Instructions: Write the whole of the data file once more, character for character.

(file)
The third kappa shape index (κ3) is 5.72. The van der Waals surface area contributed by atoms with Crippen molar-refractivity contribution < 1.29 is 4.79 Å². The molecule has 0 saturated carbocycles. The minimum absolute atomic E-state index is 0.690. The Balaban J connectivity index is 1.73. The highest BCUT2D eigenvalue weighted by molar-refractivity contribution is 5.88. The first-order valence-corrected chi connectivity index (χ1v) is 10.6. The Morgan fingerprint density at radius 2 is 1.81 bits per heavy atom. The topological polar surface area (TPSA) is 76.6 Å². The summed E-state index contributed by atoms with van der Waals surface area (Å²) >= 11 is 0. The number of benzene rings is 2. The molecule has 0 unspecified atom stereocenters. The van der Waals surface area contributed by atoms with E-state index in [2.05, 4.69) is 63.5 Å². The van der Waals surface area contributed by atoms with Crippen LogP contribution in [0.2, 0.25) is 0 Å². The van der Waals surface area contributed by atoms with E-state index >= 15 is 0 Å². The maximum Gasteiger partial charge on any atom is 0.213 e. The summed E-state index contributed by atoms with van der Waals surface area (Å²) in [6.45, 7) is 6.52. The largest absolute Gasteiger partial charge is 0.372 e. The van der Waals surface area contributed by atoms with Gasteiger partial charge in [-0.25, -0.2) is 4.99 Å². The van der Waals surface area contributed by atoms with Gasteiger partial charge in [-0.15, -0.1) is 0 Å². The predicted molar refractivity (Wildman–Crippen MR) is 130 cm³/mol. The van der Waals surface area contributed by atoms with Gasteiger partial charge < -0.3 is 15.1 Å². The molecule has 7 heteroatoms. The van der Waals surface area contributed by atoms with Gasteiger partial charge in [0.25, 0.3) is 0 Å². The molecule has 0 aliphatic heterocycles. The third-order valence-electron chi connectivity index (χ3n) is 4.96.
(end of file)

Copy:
The third kappa shape index (κ3) is 5.72. The van der Waals surface area contributed by atoms with Crippen molar-refractivity contribution < 1.29 is 4.79 Å². The molecule has 0 saturated carbocycles. The minimum absolute atomic E-state index is 0.690. The Balaban J connectivity index is 1.73. The highest BCUT2D eigenvalue weighted by molar-refractivity contribution is 5.88. The first-order valence-corrected chi connectivity index (χ1v) is 10.6. The Morgan fingerprint density at radius 2 is 1.81 bits per heavy atom. The topological polar surface area (TPSA) is 76.6 Å². The summed E-state index contributed by atoms with van der Waals surface area (Å²) >= 11 is 0. The number of benzene rings is 2. The molecule has 0 unspecified atom stereocenters. The van der Waals surface area contributed by atoms with E-state index in [2.05, 4.69) is 63.5 Å². The van der Waals surface area contributed by atoms with Crippen LogP contribution in [0.2, 0.25) is 0 Å². The van der Waals surface area contributed by atoms with E-state index >= 15 is 0 Å². The maximum Gasteiger partial charge on any atom is 0.213 e. The summed E-state index contributed by atoms with van der Waals surface area (Å²) in [6.45, 7) is 6.52. The largest absolute Gasteiger partial charge is 0.372 e. The van der Waals surface area contributed by atoms with Gasteiger partial charge in [-0.25, -0.2) is 4.99 Å². The van der Waals surface area contributed by atoms with Gasteiger partial charge in [-0.15, -0.1) is 0 Å². The predicted molar refractivity (Wildman–Crippen MR) is 130 cm³/mol. The van der Waals surface area contributed by atoms with Gasteiger partial charge < -0.3 is 15.1 Å². The molecule has 7 heteroatoms. The van der Waals surface area contributed by atoms with Gasteiger partial charge in [0.25, 0.3) is 0 Å². The molecule has 0 aliphatic heterocycles. The third-order valence-electron chi connectivity index (χ3n) is 4.96.